Macular Eye Clinic and Coronavirus

Today, I was due to visit the Macular Disease Eye Clinic at my local hospital for my monthly check-up and injection (if necessary). It's a bright and sunny (if unseasonably cold!) day here in Bridlington so I set off early to walk the mile and a half to the hospital. However, before I'd got 10 yards beyond my own front gate, the phone rang.

It was the clinic, advising me that my appointment had been cancelled. Because my condition has been stable for a few months and I've not needed an injection, it was not necessary for me to attend. I guess it was another of those 'balancing acts' that the Prime Minister keeps alluding to, i.e., the risk of catching and spreading the Coronavirus outweighed any benefit I might derive from attending the clinic. 

I'm OK with that, but I voiced my concern about future visits: What if, next month or the month after, the eye clinic doctors are themselves sick or have been deployed elsewhere, and I really do need my sight-saving injection. Might I not be able to get it?

But I was assured that this will not be the case and that injections will ALWAYS be available when needed. I was given the usual admonition that if I experience any changes in my vision (and we macular patients know what to look out for!) I am to phone the hot line, immediately. And again, I'm reassured with that. In short, all those patients who NEED an injection (now... and down the road) WILL be treated.

And now an update on my ill-fated Spring Marathon-A-Thon...

As you may know, my training has been curtailed due to injury. I have Achilles heel tendonitis plus a touch of plantar fasciitis and have hardly run at all, since Christmas! I've been attending physiotherapy sessions at the hospital (now also cancelled because of the virus) and I saw a podiatrist, last week. The latter has ordered me some special insoles for my shoes and he gave me the 'green light' to do some light running, preferably on soft surfaces.

So as soon as the insoles arrive, and providing we're still allowed out, I'll be doing a little light training on the beach or on the playing fields next to my house. Otherwise, if I'm confined to barracks, it will be the treadmill.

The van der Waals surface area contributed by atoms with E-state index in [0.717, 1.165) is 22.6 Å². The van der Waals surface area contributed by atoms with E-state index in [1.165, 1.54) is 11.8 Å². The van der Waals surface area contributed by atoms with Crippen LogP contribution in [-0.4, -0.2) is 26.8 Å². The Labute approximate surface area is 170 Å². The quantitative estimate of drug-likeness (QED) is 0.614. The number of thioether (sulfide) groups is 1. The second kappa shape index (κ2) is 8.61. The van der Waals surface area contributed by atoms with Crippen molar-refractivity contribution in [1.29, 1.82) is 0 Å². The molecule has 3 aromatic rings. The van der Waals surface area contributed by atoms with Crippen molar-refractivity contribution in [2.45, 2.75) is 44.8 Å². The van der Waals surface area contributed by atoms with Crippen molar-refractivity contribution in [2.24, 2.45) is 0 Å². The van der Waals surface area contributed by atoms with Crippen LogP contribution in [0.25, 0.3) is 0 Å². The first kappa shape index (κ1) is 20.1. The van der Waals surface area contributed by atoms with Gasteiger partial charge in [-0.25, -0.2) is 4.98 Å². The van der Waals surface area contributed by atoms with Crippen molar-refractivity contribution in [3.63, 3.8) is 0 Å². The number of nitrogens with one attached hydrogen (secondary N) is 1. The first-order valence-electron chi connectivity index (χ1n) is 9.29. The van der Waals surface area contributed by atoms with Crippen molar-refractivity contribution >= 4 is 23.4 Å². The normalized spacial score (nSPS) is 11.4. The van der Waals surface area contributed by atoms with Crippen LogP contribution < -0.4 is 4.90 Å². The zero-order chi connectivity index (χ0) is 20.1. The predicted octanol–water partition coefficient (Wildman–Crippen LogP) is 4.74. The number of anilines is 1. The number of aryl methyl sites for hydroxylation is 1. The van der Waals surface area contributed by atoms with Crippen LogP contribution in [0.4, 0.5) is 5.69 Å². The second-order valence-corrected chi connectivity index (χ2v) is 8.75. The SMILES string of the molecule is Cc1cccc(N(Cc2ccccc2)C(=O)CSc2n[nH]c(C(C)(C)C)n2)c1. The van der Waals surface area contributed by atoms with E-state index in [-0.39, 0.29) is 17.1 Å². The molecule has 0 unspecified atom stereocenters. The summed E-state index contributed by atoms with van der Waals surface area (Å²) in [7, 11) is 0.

But every cloud has a silver lining, and of course the virus has caused the cancellation or postponement of most sporting events, including my three marathons: Washington DC Rock 'n' Roll, London, and Edinburgh... so all is not necessarily lost.

The latter two races have been postponed until the Autumn, so I have not lost my places in those events. The DC race, though, is cancelled and I have not yet heard if runners will be able to transfer their entries to another Rock 'n' Roll event. I do, though, have a 'Good for Age' place at the Chicago Marathon in October, although this will now take place just one week after London! 

I'm not sure that I would be up for running two marathons in two weeks, but theoretically, at least, I may yet be able to complete a 'marathon-a-thon' of three marathons in three countries (albeit in 5 weeks rather than 3 months!), if I can get myself fit in time.

There are some big IFs there, but I'm keeping my fingers crossed, and perhaps you all could do the same for me :) 

And there's something else you may be able to do for me...

I understand that many people are unsure of whether or not they'll be getting a pay cheque in the weeks and months to come, and of course, looking after yourself and your family is the top priority. However, if your finances are still in good shape, please remember that charities are also going through a hard time. Staff are getting sick, fund-raising events are being cancelled left, right, and centre, and collecting tins are gathering dust in shuttered pubs, clubs and other retail establishments.

But my fundraiser is still open! And now, more than ever, the Macular Society could use your help. The day is almost in sight when some of us with 'wet' forms of the disease may be able to treat ourselves at home with eye drops, or maybe only attend the clinic for injections every three months instead of every month. But more research is still needed to make this a reality and even then, we are still the 'lucky minority' of macular disease sufferers... most forms of the disease have NO TREATMENT and NO CURE.


It only takes a couple of minutes... just CLICK HERE to be taken to my Just Giving page and you will have not only my sincere thanks, but also those of the millions of sufferers worldwide who are losing their sight to Macular Disease in its many forms.

Thank you so much!


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